Blue Ridge Birders
Welcome to the Blue Ridge Birders Bird Club webpage. We are a group of birders dedicated to exploring the avifauna of the Blue Ridge. Throughout the year we have a variety of field trips, informative lectures, and youth programs that expands the regional interest in birding. We also act as stewards for our regional birdlife by participating in citizen science projects like the VA Breeding Bird Atlas, The Hawk Watch Association of North America and Audubon's Christmas Bird Counts. Please see our calendar for opportunities to get involved. Email firstname.lastname@example.org to learn more. There are no dues for the club, but we encourage participants to become members of Blue Ridge Discovery Center.
Below are two lists of eBird sightings within the last 30days for our region. The Northern Area is a 50km radius centered just north of the NC/VA border and includes Burkes Garden, VA. The Southern Area is a 50km radius centered just south of the NC/VA border and includes Kerr Lake, NC.
*Note that you have to click within the boxes multiple times to get the scroll bar to appear.
Blue Ridge Birders has a listserve to report activity within the region. To join the listserve go to our Yahoo Group Page: Blue Ridge Birders. You must sign up for a Yahoo account and notify the moderator to have your email added to the listserve. By joining, you can receive and send messages to the group about the birds of the Blue Ridge.
History of Blue Ridge Birders
20 Years of Blue Ridge Birders
When NC Conservationist of the Year James Coman helped organize Blue Ridge Birders in 1997, he sought to capitalize on what Roger Tory Peterson celebrated when he said, “Birds are the most vibrant expression of the natural world.” His founding goals for the club were “First and foremost, provide enjoyment to the participants; increase the bird skills of the members; provide better communication with the local birding community and with two statewide organizations (the Carolina Bird Club and the Virginia Society of Ornithology); and increase the appreciation of the local birdlife with the public through educational outreach.”
James had already established three contiguous Christmas Bird Count circles in the Blue Ridge/New River area and supported the Mahogany Rock Hawk Watch on the Blue Ridge Parkway (gathering data on raptor migration since 1984) which now came under the care of the Blue Ridge Birders.
Efforts by James and the Blue Ridge Birders led to the establishment of Bullhead State Natural Area, adjacent to the Blue Ridge Parkway, and the site of a second Hawk Count run by Blue Ridge Birders two miles north of the Mahogany Rock Hawk Count. “Peregrine Pete” Zwadyk helped to keep a spring Bullhead Count along with Jim Keighton and facilitate a late-in-the-season Mahogany Rock Count.
With its Blue Ridge and New River resources, Blue Ridge Birders hosted a fall meeting of the Carolina Bird Club in 1998, under the direction of James Coman and with the help of many BRB members leading field trips or hosting at the hawk watch.
From early on BRB field trips went to local hotspots, like on the New River, Whitetop Mountain, and places on the Blue Ridge Parkway, as well as more distant attractions like Burkes Garden, South Holston River and Dam, the Outer Banks, Huntington Beach, and Hiwassee NWR near Chattanooga, TN (for thousands of cranes), led by BRB members such as Allen Boynton, Glen Eller, Harrol Blevins, Scott Jackson-Ricketts, Lynda Ralston and Bob Perkins, among others.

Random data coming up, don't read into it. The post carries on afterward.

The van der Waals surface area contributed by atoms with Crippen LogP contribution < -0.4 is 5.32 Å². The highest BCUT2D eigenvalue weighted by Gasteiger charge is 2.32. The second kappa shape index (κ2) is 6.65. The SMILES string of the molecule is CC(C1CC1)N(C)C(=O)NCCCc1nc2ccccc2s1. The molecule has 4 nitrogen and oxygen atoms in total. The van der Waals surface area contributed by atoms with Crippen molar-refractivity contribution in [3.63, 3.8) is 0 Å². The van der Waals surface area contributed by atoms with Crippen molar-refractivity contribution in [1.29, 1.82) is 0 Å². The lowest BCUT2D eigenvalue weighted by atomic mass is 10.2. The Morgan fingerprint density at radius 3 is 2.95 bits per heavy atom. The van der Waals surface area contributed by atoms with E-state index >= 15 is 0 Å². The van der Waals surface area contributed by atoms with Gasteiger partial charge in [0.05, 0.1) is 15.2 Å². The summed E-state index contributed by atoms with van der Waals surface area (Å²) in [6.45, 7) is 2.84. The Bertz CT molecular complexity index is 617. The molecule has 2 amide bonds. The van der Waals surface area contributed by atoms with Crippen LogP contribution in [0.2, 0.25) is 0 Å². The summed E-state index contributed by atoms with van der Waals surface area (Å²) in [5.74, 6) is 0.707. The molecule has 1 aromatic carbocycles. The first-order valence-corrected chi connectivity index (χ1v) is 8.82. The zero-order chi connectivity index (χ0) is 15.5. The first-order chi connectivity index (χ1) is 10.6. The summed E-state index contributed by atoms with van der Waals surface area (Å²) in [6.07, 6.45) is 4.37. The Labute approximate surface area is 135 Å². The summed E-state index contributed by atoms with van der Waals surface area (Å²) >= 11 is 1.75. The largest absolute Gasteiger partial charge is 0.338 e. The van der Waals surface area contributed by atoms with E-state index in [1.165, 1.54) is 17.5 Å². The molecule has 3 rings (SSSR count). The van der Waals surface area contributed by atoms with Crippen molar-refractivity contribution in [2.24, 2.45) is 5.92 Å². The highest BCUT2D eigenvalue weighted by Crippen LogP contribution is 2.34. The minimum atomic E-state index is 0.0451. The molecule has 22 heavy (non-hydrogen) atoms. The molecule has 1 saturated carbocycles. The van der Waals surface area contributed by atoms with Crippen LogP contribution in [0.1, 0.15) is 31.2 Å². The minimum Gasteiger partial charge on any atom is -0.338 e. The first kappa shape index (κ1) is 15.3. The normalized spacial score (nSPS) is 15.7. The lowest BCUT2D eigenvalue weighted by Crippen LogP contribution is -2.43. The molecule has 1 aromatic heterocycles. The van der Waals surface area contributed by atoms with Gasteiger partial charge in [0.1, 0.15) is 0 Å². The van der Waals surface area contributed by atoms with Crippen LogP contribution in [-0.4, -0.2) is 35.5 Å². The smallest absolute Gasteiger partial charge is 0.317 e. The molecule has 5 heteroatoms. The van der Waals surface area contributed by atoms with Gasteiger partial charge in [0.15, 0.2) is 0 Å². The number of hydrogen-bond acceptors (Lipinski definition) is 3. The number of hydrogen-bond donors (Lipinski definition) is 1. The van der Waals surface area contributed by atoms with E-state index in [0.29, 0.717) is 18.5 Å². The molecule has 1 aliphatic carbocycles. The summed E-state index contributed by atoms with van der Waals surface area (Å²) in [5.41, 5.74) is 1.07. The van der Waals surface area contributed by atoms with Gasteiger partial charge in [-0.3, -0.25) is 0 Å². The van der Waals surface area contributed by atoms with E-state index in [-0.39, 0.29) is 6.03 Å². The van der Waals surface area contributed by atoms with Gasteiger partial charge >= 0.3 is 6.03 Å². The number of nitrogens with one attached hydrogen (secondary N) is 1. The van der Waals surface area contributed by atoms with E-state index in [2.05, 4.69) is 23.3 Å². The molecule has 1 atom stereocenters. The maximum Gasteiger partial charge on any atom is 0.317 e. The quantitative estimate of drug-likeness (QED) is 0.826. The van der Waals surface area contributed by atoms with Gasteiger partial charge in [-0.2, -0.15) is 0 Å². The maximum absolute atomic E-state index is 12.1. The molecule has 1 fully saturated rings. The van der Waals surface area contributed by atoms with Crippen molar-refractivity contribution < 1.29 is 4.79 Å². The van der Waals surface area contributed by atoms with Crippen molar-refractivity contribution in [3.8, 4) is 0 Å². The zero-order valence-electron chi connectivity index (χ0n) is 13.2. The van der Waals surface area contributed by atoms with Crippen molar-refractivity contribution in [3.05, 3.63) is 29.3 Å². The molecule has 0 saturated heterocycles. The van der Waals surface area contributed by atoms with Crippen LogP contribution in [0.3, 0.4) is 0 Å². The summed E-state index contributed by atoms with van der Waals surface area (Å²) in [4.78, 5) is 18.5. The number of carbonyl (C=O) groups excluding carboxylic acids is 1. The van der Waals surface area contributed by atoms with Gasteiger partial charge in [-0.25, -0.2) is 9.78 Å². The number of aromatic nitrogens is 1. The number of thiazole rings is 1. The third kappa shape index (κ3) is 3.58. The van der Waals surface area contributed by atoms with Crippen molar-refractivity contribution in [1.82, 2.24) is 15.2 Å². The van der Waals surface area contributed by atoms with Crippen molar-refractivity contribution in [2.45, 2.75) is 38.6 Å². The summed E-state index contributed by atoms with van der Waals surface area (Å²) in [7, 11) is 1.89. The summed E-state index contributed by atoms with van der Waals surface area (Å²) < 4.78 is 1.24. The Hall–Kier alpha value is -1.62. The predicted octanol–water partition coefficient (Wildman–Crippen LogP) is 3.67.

In 2003 Harrol Blevins established a Blue Ridge Birders list serve to facilitate communications about interesting bird sightings in the Blue Ridge/New River region of the club, which now has more than 150 participants, many of whom just want to keep in touch with the region from afar. A second BRB list serve devoted to broader natural sightings than just birds has now been set up by Bill Perkins.
Blue Ridge Birders have also worked to carry out the conclusions of nature conferences (“People learn to value the natural world at a young age through positive experiences with naturalist role models who love children”) by working with schools and with The Girl Scouts. From the bird/butterfly garden James Coman helped Sparta Elementary School build to the programs at Bridle Creek Elementary School in Independence, VA and Mountain View Elementary School in Jefferson, NC developed by Scott Jackson-Ricketts, Doug Smith and other BRB members, like William and Joyce Roberts, to the earth science classes from Alleghany High School visiting the hawk watch to integrate geology and migration on the Blue Ridge, the club helped build appreciation and understanding of the place of birds in our natural world.
Among all this, Blue Ridge Birders contracted to “Adopt-a-Highway,” a 2-mile stretch of Bullhead Road which, for half its length, parallels the Parkway on Blue Ridge Parkway property. One BRB clean-up was featured on television to promote the North Carolina Adopt-A-Highway program.
While we have lost some of our principle champions of birding we look to new members of the Blue Ridge Birders to carry on the ambitious history of a mountain bird club.
~ Jim Keighton